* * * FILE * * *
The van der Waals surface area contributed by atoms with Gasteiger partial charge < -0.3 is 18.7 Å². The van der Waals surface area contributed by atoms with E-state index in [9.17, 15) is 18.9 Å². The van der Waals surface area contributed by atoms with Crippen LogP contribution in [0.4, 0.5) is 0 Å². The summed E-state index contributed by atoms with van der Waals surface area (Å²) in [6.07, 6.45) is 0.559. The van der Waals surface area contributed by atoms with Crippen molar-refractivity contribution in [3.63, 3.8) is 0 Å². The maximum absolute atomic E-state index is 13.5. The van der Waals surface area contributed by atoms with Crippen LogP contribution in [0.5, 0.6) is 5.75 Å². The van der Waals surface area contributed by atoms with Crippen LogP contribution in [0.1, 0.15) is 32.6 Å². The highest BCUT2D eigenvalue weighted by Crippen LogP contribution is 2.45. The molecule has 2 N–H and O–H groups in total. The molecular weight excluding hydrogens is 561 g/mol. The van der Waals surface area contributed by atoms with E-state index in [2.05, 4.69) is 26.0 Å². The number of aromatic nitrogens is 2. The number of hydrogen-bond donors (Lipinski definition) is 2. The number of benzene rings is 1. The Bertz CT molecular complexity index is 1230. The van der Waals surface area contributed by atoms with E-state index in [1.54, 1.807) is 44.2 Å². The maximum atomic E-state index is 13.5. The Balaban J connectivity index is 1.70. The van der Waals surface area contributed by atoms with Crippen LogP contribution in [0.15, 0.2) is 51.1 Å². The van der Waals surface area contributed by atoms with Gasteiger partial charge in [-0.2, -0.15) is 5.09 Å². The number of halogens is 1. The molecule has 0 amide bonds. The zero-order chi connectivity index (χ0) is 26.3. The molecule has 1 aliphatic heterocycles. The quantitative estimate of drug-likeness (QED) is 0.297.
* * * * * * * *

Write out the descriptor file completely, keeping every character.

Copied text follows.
The van der Waals surface area contributed by atoms with Gasteiger partial charge < -0.3 is 18.7 Å². The van der Waals surface area contributed by atoms with E-state index in [9.17, 15) is 18.9 Å². The van der Waals surface area contributed by atoms with Crippen LogP contribution in [0.4, 0.5) is 0 Å². The summed E-state index contributed by atoms with van der Waals surface area (Å²) in [6.07, 6.45) is 0.559. The van der Waals surface area contributed by atoms with Crippen molar-refractivity contribution in [3.63, 3.8) is 0 Å². The maximum absolute atomic E-state index is 13.5. The van der Waals surface area contributed by atoms with Crippen LogP contribution in [0.5, 0.6) is 5.75 Å². The van der Waals surface area contributed by atoms with Crippen LogP contribution in [0.1, 0.15) is 32.6 Å². The highest BCUT2D eigenvalue weighted by Crippen LogP contribution is 2.45. The molecule has 2 N–H and O–H groups in total. The molecular weight excluding hydrogens is 561 g/mol. The van der Waals surface area contributed by atoms with E-state index in [2.05, 4.69) is 26.0 Å². The number of aromatic nitrogens is 2. The number of hydrogen-bond donors (Lipinski definition) is 2. The number of benzene rings is 1. The Bertz CT molecular complexity index is 1230. The van der Waals surface area contributed by atoms with E-state index in [1.54, 1.807) is 44.2 Å². The maximum atomic E-state index is 13.5. The Balaban J connectivity index is 1.70. The van der Waals surface area contributed by atoms with Crippen LogP contribution in [0.15, 0.2) is 51.1 Å². The van der Waals surface area contributed by atoms with Gasteiger partial charge in [-0.2, -0.15) is 5.09 Å². The number of halogens is 1. The molecule has 0 amide bonds. The zero-order chi connectivity index (χ0) is 26.3. The molecule has 1 aliphatic heterocycles. The quantitative estimate of drug-likeness (QED) is 0.297.